Copyrights to Prof. Friedman's memo

[Preamble | Manifesto | Agenda]


Background of the publishing of this Memo for public use

The following paras are from "Two Lucky People," by Milton and Rose D. Friedman, The University of Chicago Press, 1998.:

Page 268:

The memorandum that I wrote in 1955 was not published at the time, though I expressed similar views in a note in January 1957 in Encounter magazine. In 1989, the East-West Center of the University of Hawaii held a conference entitled The Modern Political Economy of India. One of the organizers of the conference, a young Indian by the name of Subroto Roy, who knew about the existence of my memorandum, invited me to attend and asked me to permit circulation of the piece. The proceedings of the conference were published in 1992, so my 1955 memo was finally published thirty-seven years after it was written! In commenting on it, the editors wrote,

"Of all the advice that the Government of India had elicited from numerous British and American economists in the 1950s and 1960a, Milton Friedman's memorandum of 1955 was unique in its content and also in the fact that it was wholly neglected and has never been published before, as far as is known by its author or by the editors. The aims of economic policy were to create conditions for rapid increase in levels of income and consumption by the mass of the people, and these aims were shared by everyone at the time from P.C. Mahalanobis to Milton Friedman. The means recommended were different. Mahalanobis advocated a leading role for the state and an emphasis on the growth of physical capital. Friedman advocated a necessary but clearly limited role for the state, and placed on the agenda large scale investment in the stock of human capital, encouragement of domestic competition, steady and predictable monetary growth, and a flexible exchange rate for the rupee as a convertible hard currency, which would have entailed also an open competitive position in the world economy. While it is impossible to tell what we would have been like today with an alternative history for forty years, it seems clear that if such an alternative had been more thoroughly discussed at the time, the optimal role of the state today, as well as the optimal complementarity between human capital and physical capital, may habe been more easily determined." [Subroto Roy and William E.James (eds.), Foundations of India's Political Economy (New Delhi, Newbury Park and London: Sage Publications, 1992), pp. 19-20.]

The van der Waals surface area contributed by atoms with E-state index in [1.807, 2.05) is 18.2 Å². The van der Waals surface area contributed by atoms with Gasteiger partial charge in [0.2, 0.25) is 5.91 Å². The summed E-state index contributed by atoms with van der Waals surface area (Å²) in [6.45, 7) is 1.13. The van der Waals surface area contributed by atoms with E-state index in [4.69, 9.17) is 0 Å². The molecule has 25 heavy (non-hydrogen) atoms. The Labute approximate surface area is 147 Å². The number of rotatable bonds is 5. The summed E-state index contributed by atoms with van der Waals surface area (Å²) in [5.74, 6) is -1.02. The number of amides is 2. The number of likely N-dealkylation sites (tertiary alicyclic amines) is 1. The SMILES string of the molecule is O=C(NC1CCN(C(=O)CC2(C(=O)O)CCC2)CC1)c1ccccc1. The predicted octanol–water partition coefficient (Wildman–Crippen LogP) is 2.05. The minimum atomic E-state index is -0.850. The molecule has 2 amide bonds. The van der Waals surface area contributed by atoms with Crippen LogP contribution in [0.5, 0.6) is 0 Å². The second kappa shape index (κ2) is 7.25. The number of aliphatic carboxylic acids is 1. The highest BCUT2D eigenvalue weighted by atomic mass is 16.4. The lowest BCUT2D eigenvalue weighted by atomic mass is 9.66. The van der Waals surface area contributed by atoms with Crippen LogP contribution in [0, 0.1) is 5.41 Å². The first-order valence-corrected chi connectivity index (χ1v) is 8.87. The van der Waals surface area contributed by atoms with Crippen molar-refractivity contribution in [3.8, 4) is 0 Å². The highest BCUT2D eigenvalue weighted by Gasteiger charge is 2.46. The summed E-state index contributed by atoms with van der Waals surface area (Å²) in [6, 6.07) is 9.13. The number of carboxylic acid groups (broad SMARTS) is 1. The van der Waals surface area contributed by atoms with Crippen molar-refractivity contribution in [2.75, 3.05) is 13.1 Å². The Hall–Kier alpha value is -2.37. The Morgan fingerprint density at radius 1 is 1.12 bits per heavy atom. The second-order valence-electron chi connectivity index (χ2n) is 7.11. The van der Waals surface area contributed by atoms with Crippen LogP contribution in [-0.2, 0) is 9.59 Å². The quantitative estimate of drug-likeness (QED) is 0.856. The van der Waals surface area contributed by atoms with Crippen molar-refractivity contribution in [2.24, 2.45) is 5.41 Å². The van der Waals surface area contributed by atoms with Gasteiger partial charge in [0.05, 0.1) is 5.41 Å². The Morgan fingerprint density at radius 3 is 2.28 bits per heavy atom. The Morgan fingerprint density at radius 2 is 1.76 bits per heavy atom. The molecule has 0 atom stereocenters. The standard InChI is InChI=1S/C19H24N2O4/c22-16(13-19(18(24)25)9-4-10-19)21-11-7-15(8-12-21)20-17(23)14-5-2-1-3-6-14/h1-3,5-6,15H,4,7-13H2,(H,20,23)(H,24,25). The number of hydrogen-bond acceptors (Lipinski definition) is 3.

On Mon, 7 Sep 1998, Dr. Subroto Roy has intimated:

Dear Mr. Sabhlok, A short note regarding the Friedman memo. If you are planning to put it on the Internet, please be aware of the following: the copyright of the original has been, as I recall, transferred to the President of the University of Hawaii, Manoa, Honolulu, Hawaii 96813, who should be available by email too. (I can get the address.). Furthermore, the copyright of the choice of authors and the editorial material in the Foundations book belongs to me and to my co-editor. Therefore if you plan to put it on the Internet (which I think is an excellent idea), you will need the permission of the President of UH (easily obtained), and my permission (granted), except I would like you to add the editors' note to that chapter in the book (i.e. the record that it had never been published until we published it.)

(Attempt to get permission of the President, UH is being made: Sanjeev, 9/10/98. Thanks are due to Prof. Nirvikar Singh who photocopied this and sent it over. This memo was scanned, etc., by Sanjeev for IndiaPolicy)

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